View Full Version : Resolving DNS the right way

17th October 2007, 02:08 PM
Greetings .

After spending 2 solid days setting up my redhat server to dial into the Internet over pppoe and foward it over my second network card to a internal network, I have it running almost 100%

My only nut cracking problem now is that my DNS does not seem to always resolve.. With a normal nslookup to hotmail.com comes back immeditly with a reply.. no problem, but wget hotmail.com .. just sits there..

When I try wget on google.com.. all works fine..

Both nslookups work , but not both wget.... this is really puzzling me.. Any help would be appreciated.. :confused:

31st October 2007, 11:00 AM
Solved the problem.. seems my static ip ended in 255, and this is not acceptable as a destination IP by windows server..

A change in IP, and all is working fine... What a nut cracker.. you klive and you learn I guess.. :D

1st November 2007, 04:11 AM
Nice catch - now ya know 255 is broadcast addy in IPv4.

Thanks for sharing!

6th November 2007, 01:43 PM
Yeh Zotter... I knew the 255 thing before the time, but I was really not thinking that A, my ISP would actually give me such an IP, and B that on non Microsoft servers it worked 100%..

This would mean that A an broadcast address as IP is legal, and B Microsoft server suck.. but the latter is a known fact..

So I am perplexed at to why some servers seems to allow this.. should this not be illegal ?? My ISP was also convinced that this IP was legal, but now I guess they think otherwise..

But since the problem is solved, I was just thinking/sharing loud out here..

6th November 2007, 05:29 PM
Without knowing your subnet mask and network address, it is impossible to say if it was correct to block your IP address or not. Regarding the broadcast address, it is NOT correct to say that "ending in 255" is the broadcast address. It is in fact the bit COMPLIMENT of the SUBNET MASK bitwise or'd with the NETWORK address.

For example, if the subnet mask is and network address is, then the broadcast address is and is a perfectly acceptable IP address.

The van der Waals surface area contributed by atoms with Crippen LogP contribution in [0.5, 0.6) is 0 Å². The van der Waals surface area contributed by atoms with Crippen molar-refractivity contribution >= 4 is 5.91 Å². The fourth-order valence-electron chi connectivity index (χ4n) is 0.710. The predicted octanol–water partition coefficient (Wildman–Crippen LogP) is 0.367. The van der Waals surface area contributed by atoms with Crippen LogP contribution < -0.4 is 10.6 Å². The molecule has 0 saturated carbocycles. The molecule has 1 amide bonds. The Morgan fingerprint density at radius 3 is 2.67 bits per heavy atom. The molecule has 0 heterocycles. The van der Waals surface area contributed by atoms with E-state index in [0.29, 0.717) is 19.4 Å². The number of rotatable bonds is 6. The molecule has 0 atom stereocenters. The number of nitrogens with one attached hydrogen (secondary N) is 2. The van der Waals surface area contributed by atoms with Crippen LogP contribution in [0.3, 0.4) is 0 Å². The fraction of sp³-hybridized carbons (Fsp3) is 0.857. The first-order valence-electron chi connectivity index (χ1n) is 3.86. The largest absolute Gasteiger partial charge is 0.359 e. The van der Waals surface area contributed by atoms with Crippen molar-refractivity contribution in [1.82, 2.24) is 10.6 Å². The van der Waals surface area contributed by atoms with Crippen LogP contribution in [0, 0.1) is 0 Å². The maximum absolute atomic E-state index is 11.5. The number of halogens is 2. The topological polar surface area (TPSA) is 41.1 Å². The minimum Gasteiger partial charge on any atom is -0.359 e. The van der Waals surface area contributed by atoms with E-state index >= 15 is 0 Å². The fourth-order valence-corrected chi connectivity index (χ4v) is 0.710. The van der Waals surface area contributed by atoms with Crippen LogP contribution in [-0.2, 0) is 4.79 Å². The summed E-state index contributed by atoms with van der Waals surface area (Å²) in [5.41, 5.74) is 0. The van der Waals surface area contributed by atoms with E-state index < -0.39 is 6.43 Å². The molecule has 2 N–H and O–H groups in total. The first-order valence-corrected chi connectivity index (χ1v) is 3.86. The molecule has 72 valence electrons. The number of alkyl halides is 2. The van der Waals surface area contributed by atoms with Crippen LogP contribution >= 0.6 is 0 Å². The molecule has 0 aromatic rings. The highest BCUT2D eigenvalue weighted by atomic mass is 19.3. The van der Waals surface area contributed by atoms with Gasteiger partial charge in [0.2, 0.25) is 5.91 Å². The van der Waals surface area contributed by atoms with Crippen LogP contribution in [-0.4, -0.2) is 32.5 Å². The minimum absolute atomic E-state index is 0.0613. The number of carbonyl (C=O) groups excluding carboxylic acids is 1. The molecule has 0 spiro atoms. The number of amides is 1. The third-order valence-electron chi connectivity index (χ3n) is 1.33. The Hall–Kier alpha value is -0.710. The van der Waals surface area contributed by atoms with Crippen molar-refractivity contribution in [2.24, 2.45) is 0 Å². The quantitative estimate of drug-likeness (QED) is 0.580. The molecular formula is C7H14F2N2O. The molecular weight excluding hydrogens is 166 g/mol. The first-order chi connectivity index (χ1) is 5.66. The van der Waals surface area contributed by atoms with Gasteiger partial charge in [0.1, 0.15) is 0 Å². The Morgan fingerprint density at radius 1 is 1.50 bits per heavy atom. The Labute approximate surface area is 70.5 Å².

Take another example using subnet mask and using a network address of, then the broadcast address will be -- however, in this example, is NOT an acceptable IP address since it is outside the range of the network, which allows IP addresses in the range of .51 through .126 inclusive.

The easiest way to think of this is the following;
Convert your subnet mask and IP address into BINARY. If the IP address has all "1"'s where the subnet mask has all "0"'s, then it is, in fact, the broadcast address. If the IP address has all "0"'s where the subnet mask has all "0"'s, then it is the network address. Anything in between is an acceptable IP address

13th November 2007, 11:29 AM

Thanks Serbinski for that explanation, I guess I will still be pondering this for a while, cause my IP knowledge is not all that great.. now try explaining that for IPv6 and I am sure you would be lost. :D

What was strange however was that it worked partially.. I could surf the web, only some servers did not agree with my IP. in particular hotmail.com and myfamily.com also faz.net.. but everything else was working fine.. This most likely points to the fact that somehow there subnets was defined differently.. I guess..

Just a question of interest.
If the server has a IP of 50 and the subnet ends in 127, then you said valid IP range from 51 to 126. If the server then changes to a IP of 10, would that increase the range to 10-126?? Does this mean that the subnet of 127 include all IP's from the server IP to 127. I was always thinking that a subnet 127 ment from 1 - 126 regardless of what the server IP is .. and if the range limitation as you said is true, would this not make it possible to attack a server from the lower than 50 IP side..Theoretically....

If only IPv6 was this easy.. :P Anyway.. this is getting off topic.. Thanks for the interseting read anyway.. (Freaky Binary explanation.. will try it when I have time... sounds cool)

Have a great day :)